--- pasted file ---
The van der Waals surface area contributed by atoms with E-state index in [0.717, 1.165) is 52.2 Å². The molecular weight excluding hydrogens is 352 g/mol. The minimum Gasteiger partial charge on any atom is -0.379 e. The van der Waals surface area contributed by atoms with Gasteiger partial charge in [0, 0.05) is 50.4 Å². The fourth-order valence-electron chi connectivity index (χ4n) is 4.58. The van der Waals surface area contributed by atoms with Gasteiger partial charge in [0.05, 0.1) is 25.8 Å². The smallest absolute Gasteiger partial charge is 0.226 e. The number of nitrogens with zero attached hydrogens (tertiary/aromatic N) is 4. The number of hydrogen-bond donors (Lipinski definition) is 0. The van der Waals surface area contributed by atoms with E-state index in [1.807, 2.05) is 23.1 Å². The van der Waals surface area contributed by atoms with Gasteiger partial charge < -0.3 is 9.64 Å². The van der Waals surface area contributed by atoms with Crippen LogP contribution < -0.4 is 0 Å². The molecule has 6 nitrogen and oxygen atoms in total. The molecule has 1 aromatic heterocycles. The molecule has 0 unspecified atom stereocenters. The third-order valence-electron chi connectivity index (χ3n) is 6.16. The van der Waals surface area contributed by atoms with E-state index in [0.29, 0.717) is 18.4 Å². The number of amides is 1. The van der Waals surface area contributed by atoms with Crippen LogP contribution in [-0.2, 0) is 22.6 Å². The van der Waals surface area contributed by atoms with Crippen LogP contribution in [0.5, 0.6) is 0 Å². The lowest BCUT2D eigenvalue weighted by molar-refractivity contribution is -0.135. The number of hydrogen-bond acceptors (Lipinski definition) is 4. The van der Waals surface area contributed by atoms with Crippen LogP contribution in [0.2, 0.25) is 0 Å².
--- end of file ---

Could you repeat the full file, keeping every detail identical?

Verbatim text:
The van der Waals surface area contributed by atoms with E-state index in [0.717, 1.165) is 52.2 Å². The molecular weight excluding hydrogens is 352 g/mol. The minimum Gasteiger partial charge on any atom is -0.379 e. The van der Waals surface area contributed by atoms with Gasteiger partial charge in [0, 0.05) is 50.4 Å². The fourth-order valence-electron chi connectivity index (χ4n) is 4.58. The van der Waals surface area contributed by atoms with Gasteiger partial charge in [0.05, 0.1) is 25.8 Å². The smallest absolute Gasteiger partial charge is 0.226 e. The number of nitrogens with zero attached hydrogens (tertiary/aromatic N) is 4. The number of hydrogen-bond donors (Lipinski definition) is 0. The van der Waals surface area contributed by atoms with E-state index in [1.807, 2.05) is 23.1 Å². The van der Waals surface area contributed by atoms with Gasteiger partial charge < -0.3 is 9.64 Å². The van der Waals surface area contributed by atoms with Crippen LogP contribution < -0.4 is 0 Å². The molecule has 6 nitrogen and oxygen atoms in total. The molecule has 1 aromatic heterocycles. The molecule has 0 unspecified atom stereocenters. The third-order valence-electron chi connectivity index (χ3n) is 6.16. The van der Waals surface area contributed by atoms with E-state index in [0.29, 0.717) is 18.4 Å². The number of amides is 1. The van der Waals surface area contributed by atoms with Crippen LogP contribution in [-0.2, 0) is 22.6 Å². The van der Waals surface area contributed by atoms with Crippen LogP contribution in [0.5, 0.6) is 0 Å². The lowest BCUT2D eigenvalue weighted by molar-refractivity contribution is -0.135. The number of hydrogen-bond acceptors (Lipinski definition) is 4. The van der Waals surface area contributed by atoms with Crippen LogP contribution in [0.2, 0.25) is 0 Å².